Subject focus: Women's organizations in the University Archives
In honor of Women's History Month, we present some collections from the University Archives demonstrating the parallel histories of two similarly-named organizations representing two different female communities of Wayne State University: the Faculty Women's Club and the Faculty Wives' Club.
Founded in 1925, the Faculty Wives' Club of the College of the City of Detroit actually predated Wayne University by ten years. This group's mission, as stated in its 1953 constitution, was "to promote friendship among the faculty wives of Wayne University, to further the interests of the women of Wayne University, and to engage in such civic activities as are appropriate to the nature of the organization." The Faculty Wives' Club kept a busy schedule: in February 1950 alone, the Club organized a book review meeting, a sewing group meeting, a meeting of the executive board, a silver anniversary celebration, a tour of Detroit Edison, and a meeting welcoming newcomers. In addition to its frequent meetings, receptions, and tours, the Faculty Wives' Club provided small scholarships to female students of Wayne; scholarships were not to exceed $50 per semester, only junior or senior students could receive these funds, and the scholarships were considered loans to be repaid within two years of a student's graduation.
The Faculty Women's Club was founded in 1935, the first year of Wayne University, and its membership was open to any female instructor at Wayne. This organization attempted to fulfill the dual function of providing a social and a professional network for its members, and frequent revisions of its constitution demonstrate a continual struggle between these two aspects of its mission. The organization's constitution initially stated that its purpose was "to promote the interests of all women on the campus and especially to forward the social life and professional interests of the women of the faculty"; later this purpose was changed to read "...the social life and professional interests of the members of the organization." In November of 1951, the Faculty Women's Club hosted a panel discussion on "Women and Service"; in December it hosted, in cooperation with the Faculty Wives' Club, a talk entitled "So You Are Making Yourself a Suit."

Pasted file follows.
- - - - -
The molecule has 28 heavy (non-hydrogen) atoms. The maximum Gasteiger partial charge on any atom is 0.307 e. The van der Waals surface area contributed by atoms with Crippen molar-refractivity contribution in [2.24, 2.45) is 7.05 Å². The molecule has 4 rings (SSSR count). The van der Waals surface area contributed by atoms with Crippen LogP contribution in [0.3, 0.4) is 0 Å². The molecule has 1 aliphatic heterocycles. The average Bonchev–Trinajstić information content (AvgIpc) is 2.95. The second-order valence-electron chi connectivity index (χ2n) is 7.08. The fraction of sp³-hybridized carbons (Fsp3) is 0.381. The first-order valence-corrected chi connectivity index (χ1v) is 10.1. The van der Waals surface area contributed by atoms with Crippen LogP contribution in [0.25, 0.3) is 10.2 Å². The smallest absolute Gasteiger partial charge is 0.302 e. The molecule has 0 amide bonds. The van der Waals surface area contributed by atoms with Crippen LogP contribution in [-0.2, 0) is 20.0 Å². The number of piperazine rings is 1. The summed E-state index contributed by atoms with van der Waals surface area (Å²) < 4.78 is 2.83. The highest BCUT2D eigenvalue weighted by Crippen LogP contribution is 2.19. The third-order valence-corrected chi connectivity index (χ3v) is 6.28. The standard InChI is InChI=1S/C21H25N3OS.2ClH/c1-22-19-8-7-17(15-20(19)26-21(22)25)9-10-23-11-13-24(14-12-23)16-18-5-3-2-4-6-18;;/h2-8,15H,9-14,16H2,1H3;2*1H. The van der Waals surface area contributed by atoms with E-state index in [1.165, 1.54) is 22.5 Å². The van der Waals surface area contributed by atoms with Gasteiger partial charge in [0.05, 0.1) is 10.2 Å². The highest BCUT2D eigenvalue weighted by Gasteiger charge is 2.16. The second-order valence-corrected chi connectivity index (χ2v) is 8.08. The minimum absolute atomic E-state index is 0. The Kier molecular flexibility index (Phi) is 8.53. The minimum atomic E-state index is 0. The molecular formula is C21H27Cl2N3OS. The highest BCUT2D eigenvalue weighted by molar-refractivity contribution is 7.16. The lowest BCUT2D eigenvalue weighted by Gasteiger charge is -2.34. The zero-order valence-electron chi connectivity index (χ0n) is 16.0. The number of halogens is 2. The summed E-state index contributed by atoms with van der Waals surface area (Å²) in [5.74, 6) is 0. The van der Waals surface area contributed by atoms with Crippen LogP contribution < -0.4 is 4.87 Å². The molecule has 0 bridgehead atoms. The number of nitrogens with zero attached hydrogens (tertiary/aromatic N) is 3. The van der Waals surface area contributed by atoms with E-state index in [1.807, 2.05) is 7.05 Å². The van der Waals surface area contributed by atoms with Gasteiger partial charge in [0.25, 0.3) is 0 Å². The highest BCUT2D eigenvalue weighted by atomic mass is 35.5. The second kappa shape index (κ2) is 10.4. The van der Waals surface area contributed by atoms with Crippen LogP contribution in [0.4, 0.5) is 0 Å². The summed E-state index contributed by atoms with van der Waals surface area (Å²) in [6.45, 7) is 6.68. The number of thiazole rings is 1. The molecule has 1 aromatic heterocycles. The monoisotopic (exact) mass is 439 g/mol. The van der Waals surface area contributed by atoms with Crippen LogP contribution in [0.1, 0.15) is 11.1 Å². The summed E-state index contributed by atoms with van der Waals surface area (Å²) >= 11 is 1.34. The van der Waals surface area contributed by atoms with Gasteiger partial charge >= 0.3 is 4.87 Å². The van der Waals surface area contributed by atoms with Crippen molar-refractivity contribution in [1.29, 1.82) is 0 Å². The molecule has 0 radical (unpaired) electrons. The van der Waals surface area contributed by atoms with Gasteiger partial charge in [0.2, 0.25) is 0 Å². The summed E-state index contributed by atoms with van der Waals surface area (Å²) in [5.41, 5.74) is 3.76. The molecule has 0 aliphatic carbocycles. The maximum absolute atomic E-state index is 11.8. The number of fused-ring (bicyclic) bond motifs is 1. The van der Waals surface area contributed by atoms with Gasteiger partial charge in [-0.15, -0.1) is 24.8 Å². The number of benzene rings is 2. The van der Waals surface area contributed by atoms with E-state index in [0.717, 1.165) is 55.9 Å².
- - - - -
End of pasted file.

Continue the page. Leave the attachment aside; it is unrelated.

In 1960 the Faculty Women's Club became the Association of Faculty Women. The name change was intended to avoid confusion with the Faculty Wives' Club (each group had long been referring to itself as "The FWC"); furthermore, the new name emphasized the professional rather than the social aspects of the organization. Its stated purpose was "to encourage membership of qualified faculty women to appointive and elective positions and responsibilities in the University and in the community; to promote the educational and professional welfare of all women, both staff and students, on the University Campus; and to enrich the educational and professional interests of faculty women." The Association of Faculty Women represented the female faculty and staff of Wayne State University, at the request of University President Clarence Hilberry; while the group's official duties increased, its schedule of events and its membership both diminished rapidly, and in 1971 the Association was superseded by the Wayne State University President's Commission on the Status of Women.
The Faculty Wives' Club, in the meantime, suffered a different sort of decline. This organization had always been composed primarily of homemakers, and there was a sharp reduction in the number of new members joining the club (although the club's records show no sharp increase in the number of existing members letting their memberships lapse). In 1979, five women joined the group; they were greatly outnumbered by the number who died, moved out of state, or were unable to attend meetings due to health problems. In 1995, the Faculty Wives Club of Wayne State University officially disbanded.
The Reuther Library holds the organizational records of the Faculty Wives' Club (1925-1995), the Faculty Women's Club (1935-1960), the Association of Faculty Women (1960-1971), and the President's Commission on the Status of Women (1971-present); these collections are open for interested researchers.
Casey Westerman is the Wayne State University Archivist.